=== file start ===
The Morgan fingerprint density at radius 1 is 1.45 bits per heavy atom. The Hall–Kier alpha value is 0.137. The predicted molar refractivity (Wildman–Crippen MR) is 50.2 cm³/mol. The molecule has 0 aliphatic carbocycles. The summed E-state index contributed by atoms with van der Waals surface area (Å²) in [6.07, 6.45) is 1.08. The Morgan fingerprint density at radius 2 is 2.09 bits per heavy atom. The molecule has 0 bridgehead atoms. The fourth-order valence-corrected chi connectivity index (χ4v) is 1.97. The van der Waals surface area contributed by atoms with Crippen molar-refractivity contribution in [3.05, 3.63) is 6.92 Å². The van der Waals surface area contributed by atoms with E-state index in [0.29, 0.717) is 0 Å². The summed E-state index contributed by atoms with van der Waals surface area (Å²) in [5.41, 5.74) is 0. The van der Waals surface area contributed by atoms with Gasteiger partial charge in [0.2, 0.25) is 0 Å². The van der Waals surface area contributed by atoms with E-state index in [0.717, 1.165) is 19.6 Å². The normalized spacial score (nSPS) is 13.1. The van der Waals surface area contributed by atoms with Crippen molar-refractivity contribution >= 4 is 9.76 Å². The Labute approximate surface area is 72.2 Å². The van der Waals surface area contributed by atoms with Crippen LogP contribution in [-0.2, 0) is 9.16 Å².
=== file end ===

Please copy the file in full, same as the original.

The Morgan fingerprint density at radius 1 is 1.45 bits per heavy atom. The Hall–Kier alpha value is 0.137. The predicted molar refractivity (Wildman–Crippen MR) is 50.2 cm³/mol. The molecule has 0 aliphatic carbocycles. The summed E-state index contributed by atoms with van der Waals surface area (Å²) in [6.07, 6.45) is 1.08. The Morgan fingerprint density at radius 2 is 2.09 bits per heavy atom. The molecule has 0 bridgehead atoms. The fourth-order valence-corrected chi connectivity index (χ4v) is 1.97. The van der Waals surface area contributed by atoms with Crippen molar-refractivity contribution in [3.05, 3.63) is 6.92 Å². The van der Waals surface area contributed by atoms with E-state index in [0.29, 0.717) is 0 Å². The summed E-state index contributed by atoms with van der Waals surface area (Å²) in [5.41, 5.74) is 0. The van der Waals surface area contributed by atoms with Gasteiger partial charge in [0.2, 0.25) is 0 Å². The van der Waals surface area contributed by atoms with E-state index in [0.717, 1.165) is 19.6 Å². The normalized spacial score (nSPS) is 13.1. The van der Waals surface area contributed by atoms with Crippen molar-refractivity contribution >= 4 is 9.76 Å². The Labute approximate surface area is 72.2 Å². The van der Waals surface area contributed by atoms with Crippen LogP contribution in [-0.2, 0) is 9.16 Å².